records, early newspapers, and letters and diaries of present and former
Rev. Richard E. Trutter, O.P.
St. Rose Catholic Church
EPISODES OF A FARM BOY. By Carl C. Lewis. Edited by Jerrilee Cain-
Tyson and Victor Hicken. Macomb: College of Fine Arts, Western Illinois
University, 1986. $10.
Episodes of a Farm Boy is a very readable volume of memoirs by a man
who was raised in rural Adams County, near Camp Point, and who
evidently forgot very little about his early years.
Lewis did not write about his life because he was an important man, but
rather, because so much of the world he knew as a boy has passed away.
In that way, he shares the motivation of many senior citizens, who have
lived through decades of very significant cultural change. Surely they
must sometimes look back over it all in amazement, as he does toward the
end of his book:
Good heavens! Is it at all possible that I lived in the time of Theodore
Roosevelt, Albert Einstein, Woodrow Wilson, Red Grange, Charles Lindbergh,
Franklin Roosevelt, Jesse Owen, and a score of equally significant people?
Did I really go through the times of Arizona and New Mexico completing the
48 states. World War I, the Great Depression, World War II, the Korean War,
the Viet Nam War, the assassinations of a dozen world figures, and a
revolution in morals and mortality? I did, and I am amazed at the whole trip.
Of course, he does not deal with great world events, but with the
everyday matters of farm and family life decades ago. There are sections
on such common things as "Butchering Day," "Fences," and "The Grain
Harvest," and there are some more distinctive chapters. One of the more
interesting ones is devoted to "Building the Round Barn," which explains
how those rare and remarkable farm structures were made. Another one,
"How My College Degree Has Made Manure Hauling Such an Inspiration,"
is a humorous episode about a kind of learning that didn't come through
his agriculture course at the University of Illinois. There is a good deal in
the book about horses, which reminds us that Lewis is part of the last
generation in the modern world to be dependent upon the horse — and to
have a widespread affection for horses.
The book has little unity, except that the experiences reflect rural life.
But Lewis does manage to impress the reader with the importance of
REVIEWS OF BOOKS 7I
family relationships, which is a welcome emphasis at a time when the
American family is undergoing significant change. As he says toward the
end of the book, "Life is best lived in the bosom of family and all that it
implies: love of brothers and sisters; the affection of one generation for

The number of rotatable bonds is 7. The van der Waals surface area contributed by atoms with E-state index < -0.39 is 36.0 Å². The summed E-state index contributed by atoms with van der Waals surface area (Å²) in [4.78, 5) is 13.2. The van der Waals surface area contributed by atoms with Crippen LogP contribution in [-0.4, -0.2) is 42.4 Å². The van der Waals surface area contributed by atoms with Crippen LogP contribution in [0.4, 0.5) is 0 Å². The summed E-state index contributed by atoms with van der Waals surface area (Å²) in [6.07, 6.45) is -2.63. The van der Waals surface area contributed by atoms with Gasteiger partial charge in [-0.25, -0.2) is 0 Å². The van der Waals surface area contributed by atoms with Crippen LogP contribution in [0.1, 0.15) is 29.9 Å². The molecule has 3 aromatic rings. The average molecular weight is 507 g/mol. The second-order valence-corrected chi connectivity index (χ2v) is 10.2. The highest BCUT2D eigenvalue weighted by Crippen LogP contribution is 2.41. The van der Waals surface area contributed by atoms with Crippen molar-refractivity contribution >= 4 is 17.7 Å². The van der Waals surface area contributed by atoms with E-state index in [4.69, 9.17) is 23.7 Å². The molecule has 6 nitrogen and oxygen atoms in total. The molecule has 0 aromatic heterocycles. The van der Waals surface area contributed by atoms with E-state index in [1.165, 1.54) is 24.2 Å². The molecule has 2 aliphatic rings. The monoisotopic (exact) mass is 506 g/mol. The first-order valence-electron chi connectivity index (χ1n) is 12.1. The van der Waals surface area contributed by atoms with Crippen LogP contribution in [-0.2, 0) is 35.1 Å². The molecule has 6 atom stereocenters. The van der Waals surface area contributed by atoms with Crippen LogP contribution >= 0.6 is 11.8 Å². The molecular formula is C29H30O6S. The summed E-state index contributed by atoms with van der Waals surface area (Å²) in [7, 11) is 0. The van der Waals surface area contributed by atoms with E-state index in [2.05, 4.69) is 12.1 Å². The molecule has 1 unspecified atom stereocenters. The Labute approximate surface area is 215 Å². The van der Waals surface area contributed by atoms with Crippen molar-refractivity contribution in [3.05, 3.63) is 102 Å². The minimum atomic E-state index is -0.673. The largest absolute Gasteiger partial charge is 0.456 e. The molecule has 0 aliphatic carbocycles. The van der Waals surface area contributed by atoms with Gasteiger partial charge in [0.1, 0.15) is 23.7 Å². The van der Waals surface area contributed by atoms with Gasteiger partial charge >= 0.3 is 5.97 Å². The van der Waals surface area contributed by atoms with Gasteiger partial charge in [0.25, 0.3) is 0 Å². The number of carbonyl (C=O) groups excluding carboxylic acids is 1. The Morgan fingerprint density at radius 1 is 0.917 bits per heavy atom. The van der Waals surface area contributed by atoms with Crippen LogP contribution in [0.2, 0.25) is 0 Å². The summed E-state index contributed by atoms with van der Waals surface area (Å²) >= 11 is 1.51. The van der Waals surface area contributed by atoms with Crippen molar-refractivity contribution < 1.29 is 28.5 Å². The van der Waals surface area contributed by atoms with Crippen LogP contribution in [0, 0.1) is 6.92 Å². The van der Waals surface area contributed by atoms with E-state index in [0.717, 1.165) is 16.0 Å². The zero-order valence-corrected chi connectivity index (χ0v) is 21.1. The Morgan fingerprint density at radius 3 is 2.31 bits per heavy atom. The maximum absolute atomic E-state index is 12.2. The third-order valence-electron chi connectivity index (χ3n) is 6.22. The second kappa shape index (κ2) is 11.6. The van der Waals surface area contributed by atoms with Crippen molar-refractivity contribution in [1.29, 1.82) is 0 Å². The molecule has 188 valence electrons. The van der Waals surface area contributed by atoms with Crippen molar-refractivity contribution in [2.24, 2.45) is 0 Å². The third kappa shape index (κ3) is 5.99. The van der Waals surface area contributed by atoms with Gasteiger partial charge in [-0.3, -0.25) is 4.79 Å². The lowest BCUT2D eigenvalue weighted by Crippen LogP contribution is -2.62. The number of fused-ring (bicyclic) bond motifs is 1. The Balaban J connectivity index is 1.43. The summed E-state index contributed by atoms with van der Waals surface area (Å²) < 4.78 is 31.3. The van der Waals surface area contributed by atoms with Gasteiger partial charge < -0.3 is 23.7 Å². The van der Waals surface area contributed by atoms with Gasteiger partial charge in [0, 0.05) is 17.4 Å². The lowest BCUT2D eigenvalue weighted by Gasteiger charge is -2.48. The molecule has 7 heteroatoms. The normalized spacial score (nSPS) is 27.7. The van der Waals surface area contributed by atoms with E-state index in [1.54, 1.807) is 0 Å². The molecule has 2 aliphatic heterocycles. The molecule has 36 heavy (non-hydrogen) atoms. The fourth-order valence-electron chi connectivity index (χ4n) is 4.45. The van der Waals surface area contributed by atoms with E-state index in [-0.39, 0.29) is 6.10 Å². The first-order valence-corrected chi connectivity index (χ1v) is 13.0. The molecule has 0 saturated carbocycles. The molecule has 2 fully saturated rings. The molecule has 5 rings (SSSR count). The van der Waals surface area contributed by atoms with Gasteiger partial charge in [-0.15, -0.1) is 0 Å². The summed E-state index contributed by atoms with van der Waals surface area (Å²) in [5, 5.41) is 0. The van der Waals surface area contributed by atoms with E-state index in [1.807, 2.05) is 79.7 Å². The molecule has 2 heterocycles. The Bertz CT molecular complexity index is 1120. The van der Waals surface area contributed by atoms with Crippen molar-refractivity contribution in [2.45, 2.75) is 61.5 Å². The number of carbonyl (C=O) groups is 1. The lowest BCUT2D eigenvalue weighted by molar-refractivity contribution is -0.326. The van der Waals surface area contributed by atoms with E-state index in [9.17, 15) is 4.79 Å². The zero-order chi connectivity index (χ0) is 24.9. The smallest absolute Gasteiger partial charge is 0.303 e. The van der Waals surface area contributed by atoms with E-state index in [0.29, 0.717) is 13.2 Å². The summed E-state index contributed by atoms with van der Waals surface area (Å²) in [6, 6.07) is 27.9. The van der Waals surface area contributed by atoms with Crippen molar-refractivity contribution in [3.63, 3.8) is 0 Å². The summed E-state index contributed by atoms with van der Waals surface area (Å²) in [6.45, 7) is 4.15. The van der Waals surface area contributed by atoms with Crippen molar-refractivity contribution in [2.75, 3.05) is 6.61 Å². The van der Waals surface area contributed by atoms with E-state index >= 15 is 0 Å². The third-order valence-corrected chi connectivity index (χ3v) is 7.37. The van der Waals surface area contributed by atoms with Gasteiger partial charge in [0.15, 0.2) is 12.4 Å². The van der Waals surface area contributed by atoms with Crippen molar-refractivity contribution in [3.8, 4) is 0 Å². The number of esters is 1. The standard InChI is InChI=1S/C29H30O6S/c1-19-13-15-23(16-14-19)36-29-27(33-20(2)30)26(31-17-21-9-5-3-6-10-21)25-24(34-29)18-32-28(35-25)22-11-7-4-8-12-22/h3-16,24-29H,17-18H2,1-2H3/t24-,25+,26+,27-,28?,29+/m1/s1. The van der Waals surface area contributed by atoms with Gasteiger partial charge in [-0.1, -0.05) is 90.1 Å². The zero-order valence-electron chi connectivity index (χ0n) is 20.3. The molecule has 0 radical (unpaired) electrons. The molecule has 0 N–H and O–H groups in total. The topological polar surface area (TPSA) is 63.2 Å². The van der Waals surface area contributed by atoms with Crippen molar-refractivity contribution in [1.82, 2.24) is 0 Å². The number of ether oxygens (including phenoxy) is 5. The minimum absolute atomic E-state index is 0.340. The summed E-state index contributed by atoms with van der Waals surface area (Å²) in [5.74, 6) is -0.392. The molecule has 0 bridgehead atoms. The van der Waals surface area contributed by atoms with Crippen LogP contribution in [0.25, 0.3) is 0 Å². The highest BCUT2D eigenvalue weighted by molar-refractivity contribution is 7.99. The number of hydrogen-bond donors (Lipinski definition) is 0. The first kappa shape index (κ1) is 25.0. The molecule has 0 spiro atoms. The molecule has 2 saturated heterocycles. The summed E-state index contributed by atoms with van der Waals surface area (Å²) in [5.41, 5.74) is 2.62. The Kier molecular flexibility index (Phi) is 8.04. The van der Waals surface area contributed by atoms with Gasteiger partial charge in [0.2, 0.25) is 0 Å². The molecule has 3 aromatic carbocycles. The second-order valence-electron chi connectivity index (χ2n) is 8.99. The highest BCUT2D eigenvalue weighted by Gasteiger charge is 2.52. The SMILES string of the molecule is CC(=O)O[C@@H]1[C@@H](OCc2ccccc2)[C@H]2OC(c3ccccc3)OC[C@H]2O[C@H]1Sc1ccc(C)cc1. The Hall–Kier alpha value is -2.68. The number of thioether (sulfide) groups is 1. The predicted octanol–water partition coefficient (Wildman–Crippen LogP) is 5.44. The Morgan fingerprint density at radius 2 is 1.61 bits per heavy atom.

another; the rites of passage as years go by; Christmas times with sons,
daughters, nieces and nephews, uncles, aunts, and cousins; births and
burials; and memories."
The book demands comparison with the Tales from Two Rivers volumes
which have appeared in recent years. In fact, the physical item itself even
resembles one of the volumes in that series. The Lewis book has more
photographs — many more — than the Tales books, but they are neither
as clear nor as fascinating as the public has seen in the memoir col-
lections. Moreover, Lewis writes in a matter-of-fact style, and while he is
always readable, his book lacks the emotional impact of the Tales
volumes that feature a variety of shorter memoirs.
That being said, Episodes of a Farm Boy will be welcome reading for
anyone with an interest in personal recollections of regional life decades
ago. Beyond that, the book could well serve as a model format for others
who would like to produce a book-length memoir.
John E. Hallwas
Western Illinois University
TEN-YEAR INDEX, 1978-1987
ARTICLES — BY AUTHOR
Allaman, John Lee. The Crime, Trial, and Execution of Williann W. Lee of East
Burlington, Illinois, VI, 2 (Fall, 1983), 49-66.
Greenbush Vigilantes, an Organizational Document, X, 1 (Spring,
"Incidents in the Life of an Old Pioneer": The Memoir of Fields Jarvis,
IX, 1 (Spring, 1986), 5-18.
_. Joseph Smith's Visits to Henderson County, VIM, 1 (Spring, 1985), 46-
Western Illinois in Charlevoix's History and Journal, VII, 1 (Spring,
Anderson, David D. Illinois Grassroots Politics of the 1890's in Brand Whitlock's
Fiction, IV, 2 (Fall, 1981), 163-175.
Andrews, Clarence A. Floyd Dell in the Western Illinois Region, VIM, 2 (Fall, 1985),
Illinois City: 150 Years on the Prairie, IX, 2 (Fall, 1986), 47-59.
Barr, Vernon F. The Illinois Waterway, VII, 2 (Fall, 1984), 77-86.
Baxter, David J. William Cullen Bryant: Illinois Landowner, 1, 1 (Spring, 1978), 1-14.
Berfield, Karen. Three Antislavery Leaders of Bureau County, III., 1 (Spring, 1980), 46-
Bergen, John V. Maps and Their Makers in Early Illinois: The Burr Map and the Peck-
Messinger Map, X, 1 (Spring, 1987), 5-31.
Bishop, M. Guy, Vincent Lacey and Richard Wixon. Death at Mormon Nauvoo, 1843-
1845, IX, 2 (Fall, 1986), 70-83.
Booher, Edwin R. The Garden Myth in "The Prairies," 1, 1 (Spring, 1978), 15-26.
Bottorff, Rachael Ann. Log Cabin Hospitality on the Illinois Frontier, IX, 2 (Fall,
Bracken, James K. Sarah Fenn Burton's Diary of a Journey to Illinois, IV, 2 (Fall,
Bridges, Roger D. Dark Faces on the Antebellum West Central Illinois Landscape,
VI, 2 (Fall, 1983), 67-80.
Burgess, Charles E. Edgar Lee Masters' Paternal Ancestry: A Pioneer Heritage and